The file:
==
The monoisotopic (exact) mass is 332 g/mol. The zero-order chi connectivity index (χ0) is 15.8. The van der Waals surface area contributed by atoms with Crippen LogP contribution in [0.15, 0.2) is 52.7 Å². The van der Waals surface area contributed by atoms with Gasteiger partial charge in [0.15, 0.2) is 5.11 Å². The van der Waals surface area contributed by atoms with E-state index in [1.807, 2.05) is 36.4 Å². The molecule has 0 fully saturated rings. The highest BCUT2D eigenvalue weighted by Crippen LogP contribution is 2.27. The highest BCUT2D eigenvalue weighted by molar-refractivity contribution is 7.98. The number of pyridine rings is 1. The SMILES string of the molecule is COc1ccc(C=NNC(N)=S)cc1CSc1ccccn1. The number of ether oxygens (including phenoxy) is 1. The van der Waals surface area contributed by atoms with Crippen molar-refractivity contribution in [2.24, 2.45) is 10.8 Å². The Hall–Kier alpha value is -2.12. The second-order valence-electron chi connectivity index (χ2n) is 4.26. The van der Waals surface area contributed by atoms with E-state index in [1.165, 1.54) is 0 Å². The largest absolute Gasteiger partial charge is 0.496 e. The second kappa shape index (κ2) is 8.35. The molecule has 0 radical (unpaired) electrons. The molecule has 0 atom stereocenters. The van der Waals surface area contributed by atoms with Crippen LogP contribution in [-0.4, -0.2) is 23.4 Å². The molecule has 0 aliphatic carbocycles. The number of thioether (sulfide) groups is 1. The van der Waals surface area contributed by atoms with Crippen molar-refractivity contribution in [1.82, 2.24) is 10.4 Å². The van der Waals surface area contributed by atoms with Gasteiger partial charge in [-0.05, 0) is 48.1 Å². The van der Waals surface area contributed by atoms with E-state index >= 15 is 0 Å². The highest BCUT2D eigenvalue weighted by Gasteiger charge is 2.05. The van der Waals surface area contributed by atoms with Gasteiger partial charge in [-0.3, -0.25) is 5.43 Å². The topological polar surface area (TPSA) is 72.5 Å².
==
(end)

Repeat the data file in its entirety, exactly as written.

The monoisotopic (exact) mass is 332 g/mol. The zero-order chi connectivity index (χ0) is 15.8. The van der Waals surface area contributed by atoms with Crippen LogP contribution in [0.15, 0.2) is 52.7 Å². The van der Waals surface area contributed by atoms with Gasteiger partial charge in [0.15, 0.2) is 5.11 Å². The van der Waals surface area contributed by atoms with E-state index in [1.807, 2.05) is 36.4 Å². The molecule has 0 fully saturated rings. The highest BCUT2D eigenvalue weighted by Crippen LogP contribution is 2.27. The highest BCUT2D eigenvalue weighted by molar-refractivity contribution is 7.98. The number of pyridine rings is 1. The SMILES string of the molecule is COc1ccc(C=NNC(N)=S)cc1CSc1ccccn1. The number of ether oxygens (including phenoxy) is 1. The van der Waals surface area contributed by atoms with Crippen molar-refractivity contribution in [2.24, 2.45) is 10.8 Å². The Hall–Kier alpha value is -2.12. The second-order valence-electron chi connectivity index (χ2n) is 4.26. The van der Waals surface area contributed by atoms with E-state index in [1.165, 1.54) is 0 Å². The largest absolute Gasteiger partial charge is 0.496 e. The second kappa shape index (κ2) is 8.35. The molecule has 0 radical (unpaired) electrons. The molecule has 0 atom stereocenters. The van der Waals surface area contributed by atoms with Crippen LogP contribution in [-0.4, -0.2) is 23.4 Å². The molecule has 0 aliphatic carbocycles. The number of thioether (sulfide) groups is 1. The van der Waals surface area contributed by atoms with Crippen molar-refractivity contribution in [1.82, 2.24) is 10.4 Å². The van der Waals surface area contributed by atoms with Gasteiger partial charge in [-0.05, 0) is 48.1 Å². The van der Waals surface area contributed by atoms with E-state index >= 15 is 0 Å². The highest BCUT2D eigenvalue weighted by Gasteiger charge is 2.05. The van der Waals surface area contributed by atoms with Gasteiger partial charge in [-0.3, -0.25) is 5.43 Å². The topological polar surface area (TPSA) is 72.5 Å².